For quite some time now, I only used markdown for either note-taking or making revealjs(Fr) presentations. And this blog of course…

Anyway, while looking for my next employer, I recently had to produce a document and I wanted to use my usual tools: nvim to write markdown and compile it using pandoc. The thing is, my nvim configuration was kind of hard-coded for revealjs.

It was time for me to address this issue and have it work for every type of pandoc use case.

The issue

Say, you open a markdown file with the .md extension with nvim. The filetype is automatically detected to markdown and you’re happy.

But, how to instruct nvim on what to do with it? How to tell whether it’s a regular markdown file containing notes, a blog post, or a pandoc and maybe revealjs oriented redaction?

And of course, what to do with this information?

The solution

The approach I’ve taken here is two-fold:

  1. Set some information about the file’s content using the modeline feature,
  2. Define a custom makeprg based on this information.


Setting the correct filetype is as easy as using a modeline.

A modeline is a commented piece of instruction for nvim at the start or end of a file. When the file is (re)loaded in a buffer, the editor executes those commands.

There are some restrictions such as it cannot run code that may break your machine. For example, it’s impossible to set a custom makeprg which would have been of great use here. But this blog post is all about finding a way to overcome this limitation.

As said before, a modeline is one or more commented lines. There are no comments in markdown… But pandoc documents have this yaml header which may contain comments. So there is no issue here: a regular markdown will be detected as such and any pandoc source will be able to set its own filetype.

I picked two filetypes for the occasion: pandoc and revealjs. I use the former to generate basic HTML files automatically and the latter to generate a presentation manually.

# vim: set filetype=pandoc:
# vim: set filetype=revealjs:


While nvim forbid the redefinition of makeprg through the modeline for security reasons, it allows us to define filetype-based behavior.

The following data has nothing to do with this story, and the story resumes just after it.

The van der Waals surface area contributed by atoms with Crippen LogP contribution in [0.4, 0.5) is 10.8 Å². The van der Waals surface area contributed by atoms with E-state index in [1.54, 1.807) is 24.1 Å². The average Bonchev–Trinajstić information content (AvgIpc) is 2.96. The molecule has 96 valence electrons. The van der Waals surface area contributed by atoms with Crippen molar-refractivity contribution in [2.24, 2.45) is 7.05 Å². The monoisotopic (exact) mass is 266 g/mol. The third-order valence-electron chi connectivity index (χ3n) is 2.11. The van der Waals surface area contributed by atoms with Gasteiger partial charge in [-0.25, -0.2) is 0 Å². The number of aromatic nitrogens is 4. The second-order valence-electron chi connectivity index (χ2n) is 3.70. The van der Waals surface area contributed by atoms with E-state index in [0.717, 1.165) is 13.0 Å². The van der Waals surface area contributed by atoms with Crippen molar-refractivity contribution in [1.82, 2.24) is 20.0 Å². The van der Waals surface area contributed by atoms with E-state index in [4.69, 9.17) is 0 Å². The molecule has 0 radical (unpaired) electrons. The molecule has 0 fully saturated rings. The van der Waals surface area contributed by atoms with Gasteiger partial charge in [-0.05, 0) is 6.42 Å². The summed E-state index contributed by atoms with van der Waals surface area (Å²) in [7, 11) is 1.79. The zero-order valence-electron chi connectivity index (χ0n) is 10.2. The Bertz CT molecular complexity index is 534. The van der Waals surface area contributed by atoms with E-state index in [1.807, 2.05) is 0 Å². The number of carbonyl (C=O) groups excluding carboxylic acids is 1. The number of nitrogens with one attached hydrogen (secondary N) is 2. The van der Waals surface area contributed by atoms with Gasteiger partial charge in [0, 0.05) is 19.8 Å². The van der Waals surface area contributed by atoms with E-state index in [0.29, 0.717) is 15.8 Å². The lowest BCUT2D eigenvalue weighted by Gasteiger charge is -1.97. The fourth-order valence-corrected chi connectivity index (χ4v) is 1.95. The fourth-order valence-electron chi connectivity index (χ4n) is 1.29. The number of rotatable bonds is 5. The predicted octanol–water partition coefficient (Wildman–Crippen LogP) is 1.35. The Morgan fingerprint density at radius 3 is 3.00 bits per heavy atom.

It’s as easy as writing a small bit of lua in the ~/.config/nvim/after/ftplugin/pandoc.lua and ~/.config/nvim/after/ftplugin/revealjs.lua files.


1vim.opt_local.makeprg = "pandoc % --output %:r.html --standalone"
3local pandoc = vim.api.nvim_create_augroup("pandoc", { clear = true })
5vim.api.nvim_create_autocmd({ "BufWritePost" }, {
6 group = pandoc,
7 command = [[ silent make ]]

The first line defines the makeprg. Using pandoc to generate an (almost) self-contained HTML file.

And the seventh line calls this makeprg every time I save the buffer to disc. It’s a really fast process so I allow this often.


vim.opt_local.makeprg = "pandoc %                                                   \
                        --output %:r.html                                           \
                        --from markdown+emoji                                       \
                        --to revealjs                                               \
                        --slide-level 4                                             \
                        --standalone                                                \
                        --variable revealjs-url= \
                        --variable slideNumber=true                                 \
                        --variable theme=solarized

This time, the makeprg is more complex and there is no automatic call on BufWritePost. Generating a revealjs presentation takes more time so I manually call :make<CR> every now and then when I want to see the output.


NVim does not allow for file defined makeprg. But it does allow for filetype defined one.

What we get here is a fine-grained configuration while remaining safe: there is no way for someone to send us an ill-intentioned file that’ll arm our system when opened with nvim.


When I’m ready to share the final output, whether it’s a simple HTML or a revealjs presentation, I add the --embed-resources flag to pandoc. It’ll output the file while embedding every asset in it, making it fully self-contained so no external resources (images, revealjs library) will be loaded on opening.

:make --embed-resources<CR> 👌